The Virginia Symphony Orchestra pulled out all the stops in its Holiday Pops program Thursday, in the Ferguson Center. In addition to the smaller sized VSO, it featured the VSO Chorus, Virginia Children’s Chorus and the Dance Magic Dancers from the Copeland-Mills School for the Performing Arts, for a total of what appeared to be about 200 folk.
Hanging from the rafters were single strings of lights with a giant illuminated wreath in the middle. Decorated trees with packages flanked the stage. Nicely applied backdrop colors changed throughout the fare, reflecting the music. Members of the orchestra and even some of the instruments were decorated with tinsel and Santa hats, and touches of red and green among the formal black peeked out between music stands.
Similarly, the audience sported lots of red and green and holiday sweaters. Santa was spotted in full regalia. All this and 19 holiday selections, familiar and otherwise. Festive this was.
Robert Shoup, conductor of the VSO Chorus, served as narrator and baton holder for the show, which kicked off with a happy “Ding Dong Merrily on High” featuring the full cast of participants and young guest violinist Blake Armstrong (whose parents are VSO members). From there it was one happy musical experience after another, some thoughtful, some humorous, some melancholy, all seasonally satisfying.
There was a pulsating and dramatic “Christmas Eve/Sarajevo 12/24” somewhat popularized by the Trans-Siberian Orchestra; a delightful take on Anderson’s “Sleigh Ride”; Overture to “Miracle on 34th Street”; “Star of Bethlehem” from “Home Alone”; and a series of jazz-styled arrangements by Will Todd of “In the Bleak Midwinter,” “Hark, the Herald Angels Sing” and “God Rest Ye Merry, Gentlemen,” all quite interesting and definitely not typical settings and all spiritedly sung by a VSO choral ensemble, the ladies wearing colorful neck scarves.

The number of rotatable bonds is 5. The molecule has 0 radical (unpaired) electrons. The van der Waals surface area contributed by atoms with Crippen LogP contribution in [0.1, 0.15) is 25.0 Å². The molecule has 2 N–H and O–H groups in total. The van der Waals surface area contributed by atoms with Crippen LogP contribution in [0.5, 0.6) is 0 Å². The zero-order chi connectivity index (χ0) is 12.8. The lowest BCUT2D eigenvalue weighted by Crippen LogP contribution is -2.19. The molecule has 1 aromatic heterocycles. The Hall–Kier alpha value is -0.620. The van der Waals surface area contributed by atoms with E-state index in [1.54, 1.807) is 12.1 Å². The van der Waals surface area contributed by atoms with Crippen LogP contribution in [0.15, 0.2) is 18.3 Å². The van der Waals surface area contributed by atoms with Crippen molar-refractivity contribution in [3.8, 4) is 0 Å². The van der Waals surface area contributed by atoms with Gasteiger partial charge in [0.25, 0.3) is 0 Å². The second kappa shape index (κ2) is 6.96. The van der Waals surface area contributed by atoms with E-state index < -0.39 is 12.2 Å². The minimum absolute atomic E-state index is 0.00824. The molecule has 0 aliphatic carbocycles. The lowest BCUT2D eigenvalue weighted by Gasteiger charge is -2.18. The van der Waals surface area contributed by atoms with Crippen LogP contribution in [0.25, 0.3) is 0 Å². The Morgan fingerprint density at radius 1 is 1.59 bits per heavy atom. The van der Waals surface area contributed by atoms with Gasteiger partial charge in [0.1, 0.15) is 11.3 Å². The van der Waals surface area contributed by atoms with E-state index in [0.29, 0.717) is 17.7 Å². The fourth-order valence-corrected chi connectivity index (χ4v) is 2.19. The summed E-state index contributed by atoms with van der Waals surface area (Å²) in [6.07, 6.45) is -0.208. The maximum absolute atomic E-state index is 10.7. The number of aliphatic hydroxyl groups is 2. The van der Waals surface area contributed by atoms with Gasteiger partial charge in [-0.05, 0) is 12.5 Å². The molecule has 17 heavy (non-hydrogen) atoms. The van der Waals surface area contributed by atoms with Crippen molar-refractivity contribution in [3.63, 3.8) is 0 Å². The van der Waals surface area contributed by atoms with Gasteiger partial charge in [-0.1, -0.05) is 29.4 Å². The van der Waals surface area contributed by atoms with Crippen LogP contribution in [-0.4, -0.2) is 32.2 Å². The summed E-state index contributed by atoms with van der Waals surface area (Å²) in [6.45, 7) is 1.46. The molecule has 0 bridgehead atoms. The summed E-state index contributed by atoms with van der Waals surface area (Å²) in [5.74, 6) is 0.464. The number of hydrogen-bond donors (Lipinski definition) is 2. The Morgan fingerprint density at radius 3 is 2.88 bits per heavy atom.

A treat was hearing the Children’s Chorus. This group, founded by Carol Downing, according to the program featured some 45 young singers whose work was notably superior. They delivered a sensational rendering of the Italian carol, “Gesu Bambino,” with its reflections of “Adeste Fideles,” their pure, pitch perfect sounds appropriately angelic. Similarly did they shine in “Somewhere in My Memory” from “Home Alone,” performed with the VSO and Chorus and in the a cappella “We Wish You a Merry Christmas,” directed by the founder.
A particularly melancholic-reflective-cozy moment came with James Nesbit’s sax solo on “Christmas Song,“ superbly done, although the amplification somewhat dampened the intimacy of this ever so beautiful song.
Adding to the program’s color were the young dancers from Chesapeake who were charming in “Parade of the Wooden Soldiers” and “Let It Snow,” the latter ending up in a line kick like the Radio City Rockettes.
Everyone joined forces for a rousing “Merry Christmas” from “Home Alone,” which led into an expected carol sing. With hundreds of musicians and singers on stage and in front of the stage and dancers filling the aisles, the sounds of “Deck the Halls,” “Frosty the Snowman,” “Up on the Housetop,” “Rudolph” and “We Wish You a Merry Christmas” bounced off the walls in good cheer.
With sincere comments by Shoup for the extension of good will beyond the concert hall into the world, a reprise of “Merry Christmas” brought the affair to a happy, seasonal close.
Shulson, a Williamsburg resident, has covered the arts for over 40 years. He makes a guest appearance in Margaret Truman's "Murder at the Opera."